A Tungsten or Tungs-Tone is a type of phonograph stylus. Constructed from tungsten wire, held in a metal shank, a tungsten stylus differs from a steel stylus in that it has a cylindrical rather than a conical shape, meaning that the cross-section of the stylus remains the same as the stylus wears down improving durability to several plays.
Typically, a new steel needle is required for every record played on an old acoustic phonograph. This is because the record contains abrasive material. In the first few silent tracks this abrasion hones the steel needle to a profile that tracks the grooves properly. The needle continues to wear as it plays the record, so that by the end its diameter has increased to the point where the sharp edges may damage the grooves on subsequent plays.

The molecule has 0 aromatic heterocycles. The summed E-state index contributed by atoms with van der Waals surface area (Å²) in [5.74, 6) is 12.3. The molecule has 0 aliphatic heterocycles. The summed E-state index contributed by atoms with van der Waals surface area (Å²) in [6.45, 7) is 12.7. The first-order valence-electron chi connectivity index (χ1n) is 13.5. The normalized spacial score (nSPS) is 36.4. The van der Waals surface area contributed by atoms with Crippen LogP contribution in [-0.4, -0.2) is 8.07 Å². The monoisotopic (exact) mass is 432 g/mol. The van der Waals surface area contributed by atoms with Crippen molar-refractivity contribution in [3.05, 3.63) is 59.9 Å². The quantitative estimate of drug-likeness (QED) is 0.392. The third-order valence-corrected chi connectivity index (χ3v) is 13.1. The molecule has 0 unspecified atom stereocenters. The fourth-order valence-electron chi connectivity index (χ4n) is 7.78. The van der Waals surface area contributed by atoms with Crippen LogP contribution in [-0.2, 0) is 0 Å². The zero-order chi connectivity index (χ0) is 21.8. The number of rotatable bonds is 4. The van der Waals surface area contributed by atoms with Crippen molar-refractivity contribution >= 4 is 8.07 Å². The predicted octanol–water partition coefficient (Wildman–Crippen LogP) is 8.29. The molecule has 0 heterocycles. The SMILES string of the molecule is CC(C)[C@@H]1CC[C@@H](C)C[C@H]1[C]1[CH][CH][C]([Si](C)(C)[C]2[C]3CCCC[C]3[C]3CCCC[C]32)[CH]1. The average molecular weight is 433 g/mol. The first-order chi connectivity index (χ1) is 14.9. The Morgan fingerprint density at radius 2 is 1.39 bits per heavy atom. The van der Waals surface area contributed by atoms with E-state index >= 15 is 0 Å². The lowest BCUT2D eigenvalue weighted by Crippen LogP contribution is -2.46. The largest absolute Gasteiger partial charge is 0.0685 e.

One famous brand of tungsten stylus was the Tungs-Tone stylus, manufactured by the Victor Talking Machine Company in the 1910s and 1920s.